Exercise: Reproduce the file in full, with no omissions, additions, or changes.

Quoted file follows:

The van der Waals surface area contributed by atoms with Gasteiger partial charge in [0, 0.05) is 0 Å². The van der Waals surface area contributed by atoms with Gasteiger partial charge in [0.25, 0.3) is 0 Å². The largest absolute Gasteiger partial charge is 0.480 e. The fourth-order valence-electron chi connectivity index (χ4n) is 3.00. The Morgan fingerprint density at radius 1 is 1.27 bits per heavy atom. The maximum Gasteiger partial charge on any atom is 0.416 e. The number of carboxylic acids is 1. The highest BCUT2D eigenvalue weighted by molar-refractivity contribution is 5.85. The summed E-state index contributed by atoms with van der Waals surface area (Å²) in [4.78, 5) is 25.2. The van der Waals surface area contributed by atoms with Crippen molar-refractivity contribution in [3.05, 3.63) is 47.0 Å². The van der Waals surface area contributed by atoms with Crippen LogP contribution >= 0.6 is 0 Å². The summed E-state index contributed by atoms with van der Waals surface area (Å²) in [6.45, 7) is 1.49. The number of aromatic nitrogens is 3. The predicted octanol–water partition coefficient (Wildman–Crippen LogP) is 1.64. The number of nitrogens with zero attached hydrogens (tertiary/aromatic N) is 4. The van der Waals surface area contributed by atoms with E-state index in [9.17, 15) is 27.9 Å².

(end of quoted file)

The van der Waals surface area contributed by atoms with Gasteiger partial charge in [0, 0.05) is 0 Å². The van der Waals surface area contributed by atoms with Gasteiger partial charge in [0.25, 0.3) is 0 Å². The largest absolute Gasteiger partial charge is 0.480 e. The fourth-order valence-electron chi connectivity index (χ4n) is 3.00. The Morgan fingerprint density at radius 1 is 1.27 bits per heavy atom. The maximum Gasteiger partial charge on any atom is 0.416 e. The number of carboxylic acids is 1. The highest BCUT2D eigenvalue weighted by molar-refractivity contribution is 5.85. The summed E-state index contributed by atoms with van der Waals surface area (Å²) in [4.78, 5) is 25.2. The van der Waals surface area contributed by atoms with Crippen molar-refractivity contribution in [3.05, 3.63) is 47.0 Å². The van der Waals surface area contributed by atoms with Crippen LogP contribution >= 0.6 is 0 Å². The summed E-state index contributed by atoms with van der Waals surface area (Å²) in [6.45, 7) is 1.49. The number of aromatic nitrogens is 3. The predicted octanol–water partition coefficient (Wildman–Crippen LogP) is 1.64. The number of nitrogens with zero attached hydrogens (tertiary/aromatic N) is 4. The van der Waals surface area contributed by atoms with E-state index in [9.17, 15) is 27.9 Å².